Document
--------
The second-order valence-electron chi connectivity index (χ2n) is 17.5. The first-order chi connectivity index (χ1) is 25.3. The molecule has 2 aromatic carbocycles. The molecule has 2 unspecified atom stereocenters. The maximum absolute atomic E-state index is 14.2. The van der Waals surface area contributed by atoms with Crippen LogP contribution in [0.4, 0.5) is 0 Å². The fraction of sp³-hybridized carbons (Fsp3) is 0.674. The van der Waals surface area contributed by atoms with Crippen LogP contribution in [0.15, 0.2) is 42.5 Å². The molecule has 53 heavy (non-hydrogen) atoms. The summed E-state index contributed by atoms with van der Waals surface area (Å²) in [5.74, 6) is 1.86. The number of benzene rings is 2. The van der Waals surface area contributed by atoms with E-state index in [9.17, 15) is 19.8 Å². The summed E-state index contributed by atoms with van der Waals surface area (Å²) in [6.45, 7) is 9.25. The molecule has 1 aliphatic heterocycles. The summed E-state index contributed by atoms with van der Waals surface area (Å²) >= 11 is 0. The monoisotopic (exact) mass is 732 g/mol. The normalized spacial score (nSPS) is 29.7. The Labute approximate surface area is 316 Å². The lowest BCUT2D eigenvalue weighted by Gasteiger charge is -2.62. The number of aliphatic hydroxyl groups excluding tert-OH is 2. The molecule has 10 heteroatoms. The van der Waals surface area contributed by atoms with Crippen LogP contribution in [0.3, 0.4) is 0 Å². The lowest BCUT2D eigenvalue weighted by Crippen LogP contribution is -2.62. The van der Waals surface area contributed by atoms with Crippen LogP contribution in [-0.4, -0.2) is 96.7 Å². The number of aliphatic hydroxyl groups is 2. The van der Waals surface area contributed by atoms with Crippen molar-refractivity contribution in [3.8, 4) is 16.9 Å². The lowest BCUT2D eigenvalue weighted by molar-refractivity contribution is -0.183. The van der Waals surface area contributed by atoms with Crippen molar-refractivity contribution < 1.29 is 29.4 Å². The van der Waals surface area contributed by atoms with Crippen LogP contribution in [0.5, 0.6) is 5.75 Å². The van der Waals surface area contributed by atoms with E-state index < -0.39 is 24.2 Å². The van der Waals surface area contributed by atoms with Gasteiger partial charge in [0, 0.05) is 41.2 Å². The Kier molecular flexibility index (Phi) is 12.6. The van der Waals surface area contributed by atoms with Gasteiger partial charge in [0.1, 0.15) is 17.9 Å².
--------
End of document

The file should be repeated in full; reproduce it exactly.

The second-order valence-electron chi connectivity index (χ2n) is 17.5. The first-order chi connectivity index (χ1) is 25.3. The molecule has 2 aromatic carbocycles. The molecule has 2 unspecified atom stereocenters. The maximum absolute atomic E-state index is 14.2. The van der Waals surface area contributed by atoms with Crippen LogP contribution in [0.4, 0.5) is 0 Å². The fraction of sp³-hybridized carbons (Fsp3) is 0.674. The van der Waals surface area contributed by atoms with Crippen LogP contribution in [0.15, 0.2) is 42.5 Å². The molecule has 53 heavy (non-hydrogen) atoms. The summed E-state index contributed by atoms with van der Waals surface area (Å²) in [5.74, 6) is 1.86. The number of benzene rings is 2. The van der Waals surface area contributed by atoms with E-state index in [9.17, 15) is 19.8 Å². The summed E-state index contributed by atoms with van der Waals surface area (Å²) in [6.45, 7) is 9.25. The molecule has 1 aliphatic heterocycles. The summed E-state index contributed by atoms with van der Waals surface area (Å²) >= 11 is 0. The monoisotopic (exact) mass is 732 g/mol. The normalized spacial score (nSPS) is 29.7. The Labute approximate surface area is 316 Å². The lowest BCUT2D eigenvalue weighted by Gasteiger charge is -2.62. The number of aliphatic hydroxyl groups excluding tert-OH is 2. The molecule has 10 heteroatoms. The van der Waals surface area contributed by atoms with Crippen LogP contribution in [0.3, 0.4) is 0 Å². The lowest BCUT2D eigenvalue weighted by Crippen LogP contribution is -2.62. The van der Waals surface area contributed by atoms with Crippen LogP contribution in [-0.4, -0.2) is 96.7 Å². The number of aliphatic hydroxyl groups is 2. The van der Waals surface area contributed by atoms with Crippen molar-refractivity contribution in [3.8, 4) is 16.9 Å². The lowest BCUT2D eigenvalue weighted by molar-refractivity contribution is -0.183. The van der Waals surface area contributed by atoms with Crippen molar-refractivity contribution < 1.29 is 29.4 Å². The van der Waals surface area contributed by atoms with Crippen LogP contribution in [0.5, 0.6) is 5.75 Å². The van der Waals surface area contributed by atoms with E-state index < -0.39 is 24.2 Å². The van der Waals surface area contributed by atoms with Gasteiger partial charge in [0, 0.05) is 41.2 Å². The Kier molecular flexibility index (Phi) is 12.6. The van der Waals surface area contributed by atoms with Gasteiger partial charge in [0.1, 0.15) is 17.9 Å².